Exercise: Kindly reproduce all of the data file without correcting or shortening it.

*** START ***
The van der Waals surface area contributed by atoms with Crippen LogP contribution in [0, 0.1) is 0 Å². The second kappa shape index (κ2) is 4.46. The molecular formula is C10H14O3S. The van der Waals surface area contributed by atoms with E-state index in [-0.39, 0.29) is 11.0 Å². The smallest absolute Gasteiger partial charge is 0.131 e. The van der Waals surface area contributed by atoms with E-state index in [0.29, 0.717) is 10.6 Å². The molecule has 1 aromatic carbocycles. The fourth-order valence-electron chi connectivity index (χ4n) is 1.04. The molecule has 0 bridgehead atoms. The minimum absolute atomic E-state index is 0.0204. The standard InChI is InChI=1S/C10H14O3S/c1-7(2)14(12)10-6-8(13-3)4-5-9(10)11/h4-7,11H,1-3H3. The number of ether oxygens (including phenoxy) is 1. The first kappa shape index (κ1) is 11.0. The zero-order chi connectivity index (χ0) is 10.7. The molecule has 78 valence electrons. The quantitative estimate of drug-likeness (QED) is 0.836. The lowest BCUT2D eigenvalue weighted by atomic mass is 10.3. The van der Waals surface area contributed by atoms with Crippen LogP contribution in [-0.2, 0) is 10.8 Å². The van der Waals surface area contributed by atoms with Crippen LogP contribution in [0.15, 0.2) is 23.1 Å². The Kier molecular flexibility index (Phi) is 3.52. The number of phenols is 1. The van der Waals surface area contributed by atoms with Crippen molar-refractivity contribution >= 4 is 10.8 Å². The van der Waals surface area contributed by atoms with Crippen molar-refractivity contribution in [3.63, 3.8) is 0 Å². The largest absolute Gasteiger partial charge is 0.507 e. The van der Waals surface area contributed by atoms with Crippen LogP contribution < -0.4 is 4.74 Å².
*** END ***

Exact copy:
The van der Waals surface area contributed by atoms with Crippen LogP contribution in [0, 0.1) is 0 Å². The second kappa shape index (κ2) is 4.46. The molecular formula is C10H14O3S. The van der Waals surface area contributed by atoms with E-state index in [-0.39, 0.29) is 11.0 Å². The smallest absolute Gasteiger partial charge is 0.131 e. The van der Waals surface area contributed by atoms with E-state index in [0.29, 0.717) is 10.6 Å². The molecule has 1 aromatic carbocycles. The fourth-order valence-electron chi connectivity index (χ4n) is 1.04. The molecule has 0 bridgehead atoms. The minimum absolute atomic E-state index is 0.0204. The standard InChI is InChI=1S/C10H14O3S/c1-7(2)14(12)10-6-8(13-3)4-5-9(10)11/h4-7,11H,1-3H3. The number of ether oxygens (including phenoxy) is 1. The first kappa shape index (κ1) is 11.0. The zero-order chi connectivity index (χ0) is 10.7. The molecule has 78 valence electrons. The quantitative estimate of drug-likeness (QED) is 0.836. The lowest BCUT2D eigenvalue weighted by atomic mass is 10.3. The van der Waals surface area contributed by atoms with Crippen LogP contribution in [-0.2, 0) is 10.8 Å². The van der Waals surface area contributed by atoms with Crippen LogP contribution in [0.15, 0.2) is 23.1 Å². The Kier molecular flexibility index (Phi) is 3.52. The number of phenols is 1. The van der Waals surface area contributed by atoms with Crippen molar-refractivity contribution >= 4 is 10.8 Å². The van der Waals surface area contributed by atoms with Crippen molar-refractivity contribution in [3.63, 3.8) is 0 Å². The largest absolute Gasteiger partial charge is 0.507 e. The van der Waals surface area contributed by atoms with Crippen LogP contribution < -0.4 is 4.74 Å².